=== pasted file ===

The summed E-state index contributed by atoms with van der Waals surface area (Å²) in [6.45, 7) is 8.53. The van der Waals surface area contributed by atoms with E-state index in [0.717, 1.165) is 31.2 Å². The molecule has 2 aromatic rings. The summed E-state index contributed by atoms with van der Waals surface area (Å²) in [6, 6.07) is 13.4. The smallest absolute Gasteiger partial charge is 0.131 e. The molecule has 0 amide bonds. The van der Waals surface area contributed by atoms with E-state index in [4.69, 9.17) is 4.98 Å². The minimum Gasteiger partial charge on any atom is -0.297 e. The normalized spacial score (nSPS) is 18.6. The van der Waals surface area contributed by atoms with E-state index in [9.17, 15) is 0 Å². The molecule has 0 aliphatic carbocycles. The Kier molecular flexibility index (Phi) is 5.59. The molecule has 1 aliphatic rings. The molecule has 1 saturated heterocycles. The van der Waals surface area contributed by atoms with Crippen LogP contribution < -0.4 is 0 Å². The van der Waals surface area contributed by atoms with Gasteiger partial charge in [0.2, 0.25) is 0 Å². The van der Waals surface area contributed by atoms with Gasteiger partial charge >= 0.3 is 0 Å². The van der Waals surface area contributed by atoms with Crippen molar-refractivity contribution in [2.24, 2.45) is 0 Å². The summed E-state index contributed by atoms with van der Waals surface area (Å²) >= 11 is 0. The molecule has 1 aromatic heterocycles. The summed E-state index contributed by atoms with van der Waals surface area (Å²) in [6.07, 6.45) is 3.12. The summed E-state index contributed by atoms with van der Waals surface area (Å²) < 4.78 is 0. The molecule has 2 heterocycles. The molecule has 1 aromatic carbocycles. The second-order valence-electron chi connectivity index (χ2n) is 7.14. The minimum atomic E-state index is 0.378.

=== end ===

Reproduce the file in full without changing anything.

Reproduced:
The summed E-state index contributed by atoms with van der Waals surface area (Å²) in [6.45, 7) is 8.53. The van der Waals surface area contributed by atoms with E-state index in [0.717, 1.165) is 31.2 Å². The molecule has 2 aromatic rings. The summed E-state index contributed by atoms with van der Waals surface area (Å²) in [6, 6.07) is 13.4. The smallest absolute Gasteiger partial charge is 0.131 e. The molecule has 0 amide bonds. The van der Waals surface area contributed by atoms with E-state index in [4.69, 9.17) is 4.98 Å². The minimum Gasteiger partial charge on any atom is -0.297 e. The normalized spacial score (nSPS) is 18.6. The van der Waals surface area contributed by atoms with E-state index in [9.17, 15) is 0 Å². The molecule has 0 aliphatic carbocycles. The Kier molecular flexibility index (Phi) is 5.59. The molecule has 1 aliphatic rings. The molecule has 1 saturated heterocycles. The van der Waals surface area contributed by atoms with Crippen LogP contribution < -0.4 is 0 Å². The van der Waals surface area contributed by atoms with Gasteiger partial charge in [0.2, 0.25) is 0 Å². The van der Waals surface area contributed by atoms with Gasteiger partial charge >= 0.3 is 0 Å². The van der Waals surface area contributed by atoms with Crippen molar-refractivity contribution in [2.24, 2.45) is 0 Å². The summed E-state index contributed by atoms with van der Waals surface area (Å²) >= 11 is 0. The molecule has 1 aromatic heterocycles. The summed E-state index contributed by atoms with van der Waals surface area (Å²) in [6.07, 6.45) is 3.12. The summed E-state index contributed by atoms with van der Waals surface area (Å²) < 4.78 is 0. The molecule has 2 heterocycles. The molecule has 1 aromatic carbocycles. The second-order valence-electron chi connectivity index (χ2n) is 7.14. The minimum atomic E-state index is 0.378.